The Chinese government held a peer-to-peer (P2P) lending crackdown in the country. Following this, the founder of Zendai Group, Dai Zhikang, surrendered to the authorities after witnessing the downfall of his lending firm Laocaibao.
According to the South China Morning Post, Dai Zhikang and his company went under fire after the police investigated his firm following reports of illegal fundraising and embezzlement. News sites reveal the chairman resigned after being linked to P2P lending scams. Dai also admitted to accepting public deposits as well as operating without a financial business license.
Former chairman Zhikang turned himself in last Thursday, August 29, 2019. The Shanghai-based Zendai Group founder reportedly failed to meet payments to its current roster of investors via its online lending units, state the South China Morning Post. Besides Zhikang, 40 other people have been detained by the authorities for further questioning and investigation.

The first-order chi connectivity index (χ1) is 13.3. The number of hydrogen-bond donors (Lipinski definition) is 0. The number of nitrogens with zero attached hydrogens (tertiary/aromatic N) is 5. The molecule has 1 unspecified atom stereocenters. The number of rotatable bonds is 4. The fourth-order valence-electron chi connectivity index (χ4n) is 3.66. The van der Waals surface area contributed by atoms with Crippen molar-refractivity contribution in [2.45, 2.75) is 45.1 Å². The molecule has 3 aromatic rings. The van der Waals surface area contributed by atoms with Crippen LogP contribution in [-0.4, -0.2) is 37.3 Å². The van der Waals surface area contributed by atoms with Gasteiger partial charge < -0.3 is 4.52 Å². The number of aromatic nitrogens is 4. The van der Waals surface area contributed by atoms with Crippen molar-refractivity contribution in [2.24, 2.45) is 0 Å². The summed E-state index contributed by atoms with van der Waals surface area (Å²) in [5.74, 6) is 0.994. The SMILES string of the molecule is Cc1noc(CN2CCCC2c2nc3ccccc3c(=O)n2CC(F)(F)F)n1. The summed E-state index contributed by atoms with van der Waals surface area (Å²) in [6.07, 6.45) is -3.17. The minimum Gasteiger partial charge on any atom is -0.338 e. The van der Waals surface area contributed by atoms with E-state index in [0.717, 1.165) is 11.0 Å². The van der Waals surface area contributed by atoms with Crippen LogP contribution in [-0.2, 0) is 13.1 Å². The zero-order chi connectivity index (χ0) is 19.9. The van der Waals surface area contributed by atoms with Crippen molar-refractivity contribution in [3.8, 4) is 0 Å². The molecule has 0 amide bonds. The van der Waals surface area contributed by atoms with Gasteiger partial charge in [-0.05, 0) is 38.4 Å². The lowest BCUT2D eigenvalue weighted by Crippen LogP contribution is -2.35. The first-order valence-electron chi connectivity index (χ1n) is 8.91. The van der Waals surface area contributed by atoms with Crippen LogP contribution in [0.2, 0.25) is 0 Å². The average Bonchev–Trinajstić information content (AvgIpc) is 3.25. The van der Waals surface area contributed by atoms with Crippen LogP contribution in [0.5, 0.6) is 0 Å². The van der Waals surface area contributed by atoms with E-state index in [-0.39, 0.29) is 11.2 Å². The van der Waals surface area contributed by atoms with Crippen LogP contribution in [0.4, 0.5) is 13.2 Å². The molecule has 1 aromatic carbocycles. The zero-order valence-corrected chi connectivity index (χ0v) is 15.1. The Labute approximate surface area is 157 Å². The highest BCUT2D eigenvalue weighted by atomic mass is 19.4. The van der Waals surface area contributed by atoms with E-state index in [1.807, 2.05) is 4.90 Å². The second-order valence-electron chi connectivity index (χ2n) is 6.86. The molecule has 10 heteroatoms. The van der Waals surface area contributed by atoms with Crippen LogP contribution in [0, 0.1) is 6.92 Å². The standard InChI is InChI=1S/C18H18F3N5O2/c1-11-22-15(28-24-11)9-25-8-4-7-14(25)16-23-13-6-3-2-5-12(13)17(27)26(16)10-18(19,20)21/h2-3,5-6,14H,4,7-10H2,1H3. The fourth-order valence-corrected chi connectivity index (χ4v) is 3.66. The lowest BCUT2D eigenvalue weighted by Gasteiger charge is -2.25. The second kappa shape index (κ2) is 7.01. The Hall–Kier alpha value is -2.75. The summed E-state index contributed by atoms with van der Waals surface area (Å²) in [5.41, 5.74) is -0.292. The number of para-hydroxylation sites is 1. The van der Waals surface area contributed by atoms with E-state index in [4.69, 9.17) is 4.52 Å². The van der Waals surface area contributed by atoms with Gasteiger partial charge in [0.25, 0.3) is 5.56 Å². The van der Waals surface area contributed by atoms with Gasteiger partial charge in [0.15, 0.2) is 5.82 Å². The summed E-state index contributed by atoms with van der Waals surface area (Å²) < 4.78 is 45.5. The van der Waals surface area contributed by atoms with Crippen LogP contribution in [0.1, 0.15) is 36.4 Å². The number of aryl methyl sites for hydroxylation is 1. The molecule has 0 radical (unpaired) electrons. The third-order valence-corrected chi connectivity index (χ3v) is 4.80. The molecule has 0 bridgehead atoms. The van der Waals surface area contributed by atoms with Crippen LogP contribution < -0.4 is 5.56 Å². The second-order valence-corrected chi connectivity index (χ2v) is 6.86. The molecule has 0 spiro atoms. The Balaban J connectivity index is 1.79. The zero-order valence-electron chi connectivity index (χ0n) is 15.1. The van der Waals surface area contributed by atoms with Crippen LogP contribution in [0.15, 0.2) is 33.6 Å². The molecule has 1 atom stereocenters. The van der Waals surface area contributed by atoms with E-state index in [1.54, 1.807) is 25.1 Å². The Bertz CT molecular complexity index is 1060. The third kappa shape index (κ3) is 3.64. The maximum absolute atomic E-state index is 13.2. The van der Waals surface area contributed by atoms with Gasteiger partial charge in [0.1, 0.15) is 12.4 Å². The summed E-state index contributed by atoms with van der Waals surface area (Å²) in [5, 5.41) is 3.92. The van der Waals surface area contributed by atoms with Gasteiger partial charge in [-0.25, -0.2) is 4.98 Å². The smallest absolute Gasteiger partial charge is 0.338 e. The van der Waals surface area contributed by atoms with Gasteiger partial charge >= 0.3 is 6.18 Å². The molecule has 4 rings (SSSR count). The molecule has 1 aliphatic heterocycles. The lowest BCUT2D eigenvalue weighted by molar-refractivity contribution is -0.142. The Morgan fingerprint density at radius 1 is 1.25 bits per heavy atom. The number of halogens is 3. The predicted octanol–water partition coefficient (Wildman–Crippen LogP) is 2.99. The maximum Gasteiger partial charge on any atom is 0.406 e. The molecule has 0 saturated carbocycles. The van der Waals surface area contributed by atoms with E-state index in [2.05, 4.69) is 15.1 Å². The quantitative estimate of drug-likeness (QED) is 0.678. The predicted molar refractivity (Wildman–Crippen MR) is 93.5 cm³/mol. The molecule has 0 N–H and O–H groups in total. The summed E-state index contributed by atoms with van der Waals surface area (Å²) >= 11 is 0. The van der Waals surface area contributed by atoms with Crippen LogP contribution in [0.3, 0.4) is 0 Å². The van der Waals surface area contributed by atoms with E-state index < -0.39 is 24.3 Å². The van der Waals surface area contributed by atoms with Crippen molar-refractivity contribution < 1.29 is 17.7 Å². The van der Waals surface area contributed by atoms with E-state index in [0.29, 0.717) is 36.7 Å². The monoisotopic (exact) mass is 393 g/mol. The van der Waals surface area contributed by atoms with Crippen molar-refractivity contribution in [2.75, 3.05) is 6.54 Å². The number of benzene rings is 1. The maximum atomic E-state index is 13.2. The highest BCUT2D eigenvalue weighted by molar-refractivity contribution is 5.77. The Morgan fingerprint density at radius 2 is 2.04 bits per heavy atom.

Financial Times revealed that representatives and spokespersons for the company admitted to embezzling funds raised for investors. This resulted in difficulties in paying investors.
The two online lending units of the company were valued at a whopping 10 billion yuan. After the closure of the Laocaibao, Dai also laid off employees as a result of the government crackdown as well as the severing of ties with a custodian bank.
The decline and the arrest of Zhikang’s business come after the Chinese government’s new rules on the lending industry. Besides Zendai Group, other P2P firms have also shut down businesses or are expected to close down within the year.
Beijing, China has been tightening its reigns on the P2P lending sector to help restore the name and the glory formerly associated with the industry. In recent times, the Financial Times reports that most entities and institutions working in this sector have been associated and or accused of laundering and embezzling the money, thus failing to pay depositors.